A Brief History of the Art of Mushroom Dyeing

© Dorothy M. Beebee

In the beginning , (1968, as near as any of us can remember), while multi-faceted artist, (sculpture/batik/wood block printing), Miriam C. Rice was teaching children about natural dyes in a class at the Mendocino Art Center, in Mendocino, CA., she began experimenting with natural dyes to make her own inks for her block prints. During that time, encouraged by local mushroom-hunting friends, she was invited to go on a mushroom foray, led by the late eminent mycologist, Dr. Harry Thiers, to learn about the identification of local mushroom species.

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Shortly thereafter, (always eager to combine the best possibilities of both worlds), Miriam took a clump of sulphur yellow Naematoloma fasciculare mushrooms, and tossed them into a dye pot with a bit of wool yarn. Fortunately, (for all of us,) this action resulted in a clear bright lemon yellow dye and voilá “mushroom dyeing” was born!

1972 was a bumper crop year for mushrooms in California, and Miriam experimented with everything she found, attending all of the mushroom fairs and forays to identify the mushrooms she was using, while gradually building up a vast collection of labeled mushroom dyed fiber samples.

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Miriam C. Rice

In 1973, a weaver friend encouraged Miriam to contact Thresh Publications in Santa Rosa, CA (a small publisher which had done several lovely little books on spinning, dyeing, and weaving) and show them her dye samples. Robert and Christine Thresh encouraged Miriam to write up her experiences and experiments. While teaching a class in textile arts at College of Redwoods in Fort Bragg, CA, she introduced the concept of using mushrooms for natural dyes. She encouraged the weavers, by using simple looms to weave entirely with

Mushroom Dyed yarns. Many of these pieces were photographed and appeared later in her little book.

Meanwhile, the Threshes introduced Miriam to Dorothy Beebee, who agreed to do pen/ink illustrations of the mushrooms for Miriam's book, thus beginning a long, flourishing, working relationship. Dorothy had been doing natural dyes and spinning since 1959, while working as a freelance scientific illustrator, and this was a natural combination of the best of both worlds for her too!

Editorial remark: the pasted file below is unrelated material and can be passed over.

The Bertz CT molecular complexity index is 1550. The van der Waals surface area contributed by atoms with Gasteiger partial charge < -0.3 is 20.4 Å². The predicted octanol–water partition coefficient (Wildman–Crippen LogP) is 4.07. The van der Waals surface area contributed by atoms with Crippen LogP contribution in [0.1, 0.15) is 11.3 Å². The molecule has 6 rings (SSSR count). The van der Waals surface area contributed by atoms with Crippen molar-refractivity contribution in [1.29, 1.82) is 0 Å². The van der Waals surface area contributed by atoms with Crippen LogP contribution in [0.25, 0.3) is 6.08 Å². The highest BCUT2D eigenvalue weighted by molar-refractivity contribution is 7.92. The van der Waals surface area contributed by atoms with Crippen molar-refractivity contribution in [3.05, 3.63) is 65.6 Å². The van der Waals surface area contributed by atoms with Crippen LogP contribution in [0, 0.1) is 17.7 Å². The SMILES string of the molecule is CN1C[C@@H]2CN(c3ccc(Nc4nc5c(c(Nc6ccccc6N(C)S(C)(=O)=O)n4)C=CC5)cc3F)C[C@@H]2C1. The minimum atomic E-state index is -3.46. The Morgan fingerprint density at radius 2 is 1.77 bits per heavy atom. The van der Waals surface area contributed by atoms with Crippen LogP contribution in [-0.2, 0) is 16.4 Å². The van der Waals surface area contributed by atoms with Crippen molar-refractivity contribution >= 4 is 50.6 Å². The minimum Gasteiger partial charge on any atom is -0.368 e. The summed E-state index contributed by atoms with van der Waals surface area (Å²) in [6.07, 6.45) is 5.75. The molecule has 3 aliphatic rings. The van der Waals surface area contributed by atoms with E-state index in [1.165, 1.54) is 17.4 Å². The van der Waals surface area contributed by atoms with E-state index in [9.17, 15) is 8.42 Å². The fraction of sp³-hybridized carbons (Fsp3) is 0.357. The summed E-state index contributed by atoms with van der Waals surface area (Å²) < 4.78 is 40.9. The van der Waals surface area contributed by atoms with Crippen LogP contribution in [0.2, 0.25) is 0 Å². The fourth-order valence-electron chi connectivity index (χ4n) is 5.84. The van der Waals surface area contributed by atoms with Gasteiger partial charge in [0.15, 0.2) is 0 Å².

S o, the wonderful little book, " Let's Try Mushrooms for Color" by Miriam C. Rice, was published by Thresh Publications, Santa Rosa, CA in November 1974, while Miriam continued to experiment further and teach workshops in mushroom dyeing. A museum display of the book and its mushroom dyed weavings was conceived, and the exhibit "Natural Dyeing with Fungi" was opened in Willits, CA in August 1976.

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Miriam continued to discover even more brilliantly hued mushroom dyes. In late 1974, while the book was literally going to press, she discovered astonishing, rose, burgundy, and purple hues emerging from a "mysterious" mushroom found growing under the Bishop pines in Mendocino County. Samples of these mushrooms, (tiny remnants literally scraped out of the dye pot), were sent to be microscopically identified in April, 1974 by Dr. Daniel Stuntz and Dr. Susan Libonati-Barnes at the University of Washington. They were identified as members of the genus Cortinarius.

Lovely purple, blue and green hues emerged from other mushrooms, continuing to enchant and inspire weavers far and wide, and this widely expanded palette of extraordinary dye color evolved into a new book documenting the expanded research by Miriam."Mushrooms for Color" was published in 1980 by Mad River Press, Eureka, CA. in 1980, a contribution on the chemistry of the mushroom pigments by Dr. Erik Sundström was added in a later edition.

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In the Summer of 1980, the 1st International Mushroom Dyes Textile Show - FUNGI and FIBERS" , was announced, (This exhibit had become "international" because there was one mushroom-dyed piece contributed from a weaver in Canada!)

Miriam continued to experiment with many new mushroom dyes, revised her thinking on the toxicity of many mordants, she soon advocated the use of only alum and iron mordants,